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-   -   CFD package for small propeller turbine design (http://www.cfd-online.com/Forums/main/1522-cfd-package-small-propeller-turbine-design.html)

Drona Upadhyay November 11, 1999 10:11

CFD package for small propeller turbine design
 
Hello,

I am starting a research project in the field of hydraulic machinery in the Nottingham Trent University. I am trying to develop an efficient design of a low head propeller water turbine for small power generations and I plan to use some kind of CFD software. I know of FIDAP, PHOENIX and FLOTRAN that can be used. Can anyone help me decide what should be the way forward for such a work?

Thanks and looking forward to hearing from someone.


John C. Chien November 11, 1999 11:21

Re: CFD package for small propeller turbine design
 
(1). Currently, I am checking out this code called "TASCFLOW" for turbomachinery applications. (2). The code can do analysis, so you will have to know how to design the turbomachinery in the first place.

Drona Upadhyay November 11, 1999 12:26

Re: CFD package for small propeller turbine design
 
What about the cost of the software and the system requirements?

Drona

John C. Chien November 11, 1999 12:45

Re: CFD package for small propeller turbine design
 
(1). I think, the code is now under the name "CFX-Tascflow" by the AEA corporation. (one of the forum sponsor) (2). You should first visit their home website. It will have the information you are looking for. (3). We use Sun, and SGI UNIX workstations. (4). One thing you have to remember is that commercial CFD codes are not performance codes or preliminary design codes.

Drona Upadhyay November 12, 1999 06:04

Re: CFD package for small propeller turbine design
 
Dear CFDians,

Any more suggestions on what software would be the best for my work on design of small propeller water turbine?

Please ask me questions if something is not clear. Don't take for granted that I know something on CFD. I am completely novice in this field and want to learn something from a vast knowledge bank of yours.

Thanks

Drona

clifford bradford November 12, 1999 11:52

Re: CFD package for small propeller turbine design
 
John, a prof of mine told me TASCFLOW isn't all that great for turbomachinery because it uses first order upwinding which damps the solution too much

clifford bradford November 12, 1999 11:58

Re: CFD package for small propeller turbine design
 
perhaps if your first aim is design then you shuld find/develop a simple code to do meanline and simplified radial flow analysis rather than jumping in with both feet into using a full 3d NS code. there are a few preliminary design codes on the market and i'm sure your advisor can turn you on to some developed by gov't agencies (NASA, VKI, DERA, RAE etc) that you may be able to get for free. you can try NASA Lewis as they develop a lot of design tools for turbomachinery including optimisers and other useful things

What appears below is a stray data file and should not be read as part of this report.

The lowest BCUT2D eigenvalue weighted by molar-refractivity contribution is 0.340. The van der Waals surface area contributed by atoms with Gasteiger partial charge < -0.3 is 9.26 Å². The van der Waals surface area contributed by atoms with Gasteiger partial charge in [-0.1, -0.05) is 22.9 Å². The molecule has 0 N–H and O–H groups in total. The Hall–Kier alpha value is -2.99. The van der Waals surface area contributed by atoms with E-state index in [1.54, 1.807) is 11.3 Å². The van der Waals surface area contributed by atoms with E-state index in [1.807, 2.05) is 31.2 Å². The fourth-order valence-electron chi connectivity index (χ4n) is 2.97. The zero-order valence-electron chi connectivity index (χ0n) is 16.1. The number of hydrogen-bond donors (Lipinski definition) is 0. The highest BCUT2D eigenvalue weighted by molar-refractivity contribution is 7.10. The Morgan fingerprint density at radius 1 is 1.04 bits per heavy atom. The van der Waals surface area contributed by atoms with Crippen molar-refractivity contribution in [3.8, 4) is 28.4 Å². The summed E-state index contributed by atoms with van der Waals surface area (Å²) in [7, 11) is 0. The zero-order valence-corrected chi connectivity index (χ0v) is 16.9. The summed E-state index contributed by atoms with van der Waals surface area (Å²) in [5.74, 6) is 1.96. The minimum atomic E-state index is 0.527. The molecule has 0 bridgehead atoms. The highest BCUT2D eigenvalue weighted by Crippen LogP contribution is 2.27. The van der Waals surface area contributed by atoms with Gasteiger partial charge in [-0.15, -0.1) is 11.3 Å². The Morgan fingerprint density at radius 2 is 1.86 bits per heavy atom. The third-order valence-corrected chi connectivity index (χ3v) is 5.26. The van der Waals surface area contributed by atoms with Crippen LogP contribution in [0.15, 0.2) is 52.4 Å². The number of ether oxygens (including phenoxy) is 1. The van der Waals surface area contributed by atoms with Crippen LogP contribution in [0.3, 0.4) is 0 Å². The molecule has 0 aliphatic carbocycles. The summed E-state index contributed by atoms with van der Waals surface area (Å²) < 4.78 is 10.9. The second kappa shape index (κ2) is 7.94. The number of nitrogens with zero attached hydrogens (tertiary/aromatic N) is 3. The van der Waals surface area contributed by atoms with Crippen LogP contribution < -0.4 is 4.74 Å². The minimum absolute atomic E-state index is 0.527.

John C. Chien November 12, 1999 16:31

Re: CFD package for small propeller turbine design
 
(1). I am just checking out the code. And we have many codes on the system. I can't tell you more than that,except that it is for axial turbines in my case. (2). I don't mind what is inside the commercial code, and normally there are more than just one option. There is always a first-order up-wind scheme in the options. I normally use it to get the solution started. For very low Mach number flow ,say 0.05, the density based code normally will have trouble in convergence. (3). Your professor's statement is very vague. I would say: For high Reynolds number flows, if one is able to obtain stable and converged solutions using two different schemes for the convection terms ( the central difference, and the upwind difference schemes, or the like) on the identical coarse mesh, then the solution obtained from the upwind method will exhibit higher diffusive behavior than that obtained from the central difference method. This relative behavior becomes more pronounce when the local cells Reynolds number is high, and when the mesh is not aligned with the streamline. So, for the statement to be true, several conditions must be met. (4). In a turbulent flow, the typical Reynolds number is of order O(100). So, it shouldn't be that difficult to create a mesh with the cells Reynolds number less than 2 . In this case, most people would include a switch in the code which automatically change the numerical scheme. (5). So, for real world problems, there are many issues need to be considered. It is a good idea to know the problem itself and the code performance also. And even the first-order method sometimes is quite useful. "too much" is always a relative term.